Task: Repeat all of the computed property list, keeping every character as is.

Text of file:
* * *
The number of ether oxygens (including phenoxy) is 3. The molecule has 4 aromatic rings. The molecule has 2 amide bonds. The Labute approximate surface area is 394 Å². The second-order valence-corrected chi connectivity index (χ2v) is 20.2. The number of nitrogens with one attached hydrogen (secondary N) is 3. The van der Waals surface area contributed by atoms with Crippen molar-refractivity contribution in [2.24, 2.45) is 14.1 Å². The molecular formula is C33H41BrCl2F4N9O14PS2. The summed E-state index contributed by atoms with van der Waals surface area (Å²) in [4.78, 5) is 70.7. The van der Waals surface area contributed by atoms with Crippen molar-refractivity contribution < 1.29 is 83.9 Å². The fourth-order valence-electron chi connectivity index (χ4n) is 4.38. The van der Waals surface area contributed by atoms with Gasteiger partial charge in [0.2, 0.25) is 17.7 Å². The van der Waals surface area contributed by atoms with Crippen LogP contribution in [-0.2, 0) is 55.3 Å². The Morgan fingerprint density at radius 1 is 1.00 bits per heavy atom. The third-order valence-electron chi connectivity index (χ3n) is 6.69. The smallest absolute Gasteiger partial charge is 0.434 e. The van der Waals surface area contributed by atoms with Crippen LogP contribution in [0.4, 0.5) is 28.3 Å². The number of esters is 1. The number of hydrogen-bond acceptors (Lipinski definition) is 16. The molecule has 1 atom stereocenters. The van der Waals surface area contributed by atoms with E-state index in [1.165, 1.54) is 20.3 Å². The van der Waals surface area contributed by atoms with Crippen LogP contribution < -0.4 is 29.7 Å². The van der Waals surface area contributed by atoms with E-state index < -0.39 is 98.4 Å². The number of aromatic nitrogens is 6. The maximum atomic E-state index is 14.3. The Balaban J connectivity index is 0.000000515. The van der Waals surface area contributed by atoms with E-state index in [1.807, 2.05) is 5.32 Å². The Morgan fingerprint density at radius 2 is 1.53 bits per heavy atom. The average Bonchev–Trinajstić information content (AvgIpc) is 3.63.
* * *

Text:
The number of ether oxygens (including phenoxy) is 3. The molecule has 4 aromatic rings. The molecule has 2 amide bonds. The Labute approximate surface area is 394 Å². The second-order valence-corrected chi connectivity index (χ2v) is 20.2. The number of nitrogens with one attached hydrogen (secondary N) is 3. The van der Waals surface area contributed by atoms with Crippen molar-refractivity contribution in [2.24, 2.45) is 14.1 Å². The molecular formula is C33H41BrCl2F4N9O14PS2. The summed E-state index contributed by atoms with van der Waals surface area (Å²) in [4.78, 5) is 70.7. The van der Waals surface area contributed by atoms with Crippen molar-refractivity contribution < 1.29 is 83.9 Å². The fourth-order valence-electron chi connectivity index (χ4n) is 4.38. The van der Waals surface area contributed by atoms with Gasteiger partial charge in [0.2, 0.25) is 17.7 Å². The van der Waals surface area contributed by atoms with Crippen LogP contribution in [-0.2, 0) is 55.3 Å². The Morgan fingerprint density at radius 1 is 1.00 bits per heavy atom. The third-order valence-electron chi connectivity index (χ3n) is 6.69. The smallest absolute Gasteiger partial charge is 0.434 e. The van der Waals surface area contributed by atoms with Crippen LogP contribution in [0.4, 0.5) is 28.3 Å². The number of esters is 1. The number of hydrogen-bond acceptors (Lipinski definition) is 16. The molecule has 1 atom stereocenters. The van der Waals surface area contributed by atoms with E-state index in [1.165, 1.54) is 20.3 Å². The van der Waals surface area contributed by atoms with Crippen LogP contribution < -0.4 is 29.7 Å². The van der Waals surface area contributed by atoms with E-state index < -0.39 is 98.4 Å². The number of aromatic nitrogens is 6. The maximum atomic E-state index is 14.3. The Balaban J connectivity index is 0.000000515. The van der Waals surface area contributed by atoms with E-state index in [1.807, 2.05) is 5.32 Å². The Morgan fingerprint density at radius 2 is 1.53 bits per heavy atom. The average Bonchev–Trinajstić information content (AvgIpc) is 3.63.